Almost 2 million people have been hit power cuts in Crimea, a Ukrainian peninsula annexed by Russia in March 2014.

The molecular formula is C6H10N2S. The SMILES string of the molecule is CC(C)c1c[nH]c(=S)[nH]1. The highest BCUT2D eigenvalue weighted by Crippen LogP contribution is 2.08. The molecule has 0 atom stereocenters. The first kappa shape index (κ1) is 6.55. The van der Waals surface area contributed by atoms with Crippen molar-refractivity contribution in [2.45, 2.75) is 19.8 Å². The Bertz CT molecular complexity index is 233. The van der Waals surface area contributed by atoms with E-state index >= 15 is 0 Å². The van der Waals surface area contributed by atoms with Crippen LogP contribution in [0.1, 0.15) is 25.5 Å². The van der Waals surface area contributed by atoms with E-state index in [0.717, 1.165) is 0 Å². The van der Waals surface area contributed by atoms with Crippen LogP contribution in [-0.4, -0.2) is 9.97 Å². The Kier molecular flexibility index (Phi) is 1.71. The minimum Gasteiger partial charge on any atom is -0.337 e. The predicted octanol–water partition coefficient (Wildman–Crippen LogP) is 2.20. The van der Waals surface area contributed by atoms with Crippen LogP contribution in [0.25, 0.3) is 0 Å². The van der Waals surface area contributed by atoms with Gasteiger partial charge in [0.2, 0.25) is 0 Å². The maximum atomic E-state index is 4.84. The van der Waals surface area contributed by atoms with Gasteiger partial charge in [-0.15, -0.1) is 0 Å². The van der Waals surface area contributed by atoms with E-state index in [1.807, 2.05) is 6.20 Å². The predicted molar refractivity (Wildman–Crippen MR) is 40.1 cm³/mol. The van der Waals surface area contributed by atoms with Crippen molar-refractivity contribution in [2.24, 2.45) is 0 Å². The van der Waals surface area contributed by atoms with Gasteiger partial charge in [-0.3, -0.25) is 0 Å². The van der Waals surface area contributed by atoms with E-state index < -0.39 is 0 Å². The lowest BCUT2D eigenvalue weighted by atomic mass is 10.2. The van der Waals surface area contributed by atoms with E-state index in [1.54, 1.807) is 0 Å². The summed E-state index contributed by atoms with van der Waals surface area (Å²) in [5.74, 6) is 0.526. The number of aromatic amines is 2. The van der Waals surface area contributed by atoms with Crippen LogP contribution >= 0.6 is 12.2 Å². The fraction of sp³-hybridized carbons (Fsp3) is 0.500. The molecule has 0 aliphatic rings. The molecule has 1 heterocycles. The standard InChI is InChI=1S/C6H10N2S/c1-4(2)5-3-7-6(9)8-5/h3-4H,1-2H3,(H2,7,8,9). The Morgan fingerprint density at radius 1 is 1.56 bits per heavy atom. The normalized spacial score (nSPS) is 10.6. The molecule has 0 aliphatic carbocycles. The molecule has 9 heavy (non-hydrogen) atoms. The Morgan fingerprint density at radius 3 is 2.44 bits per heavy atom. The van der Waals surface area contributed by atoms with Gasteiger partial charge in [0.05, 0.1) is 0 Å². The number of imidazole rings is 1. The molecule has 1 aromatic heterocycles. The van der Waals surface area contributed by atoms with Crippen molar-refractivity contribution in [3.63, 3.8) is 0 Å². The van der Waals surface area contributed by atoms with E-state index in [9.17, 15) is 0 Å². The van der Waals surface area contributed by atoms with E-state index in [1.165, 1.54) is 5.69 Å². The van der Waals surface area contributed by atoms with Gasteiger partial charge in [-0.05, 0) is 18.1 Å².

All four of the main power lines running through the mainland Kherson region of Ukraine have been knocked down. The first two were heavily damaged on Friday, and the second two were blown up on Sunday shortly after midnight plunging the disputed peninsula into darkness overnight and prompting a state of emergency there. Crimean Tatar activists, denying repair workers access to the damaged power lines, suggested that the weakened pylons were blown down by the wind. But Ukraine's state energy company, Ukrenergo, said the damage was caused by "shelling or the use of explosive devices". Reports in Ukraine said that the police had clashed with activists from Right Sector movement in the area on Saturday after the initial damage. The government in Crimea imposed rolling blackouts on most residential neighborhoods and announced that it had enough fuel on hand for emergency generators to keep them running for a month. Crimea announced a day off for nongovernment workers on Monday, and shut down public services that use a lot of electricity, like the trolley-bus service in the port city of Sevastopol, replacing it with regular buses on some routes. Only 30% of Crimea's electricity is generated locally - the rest comes from Ukraine.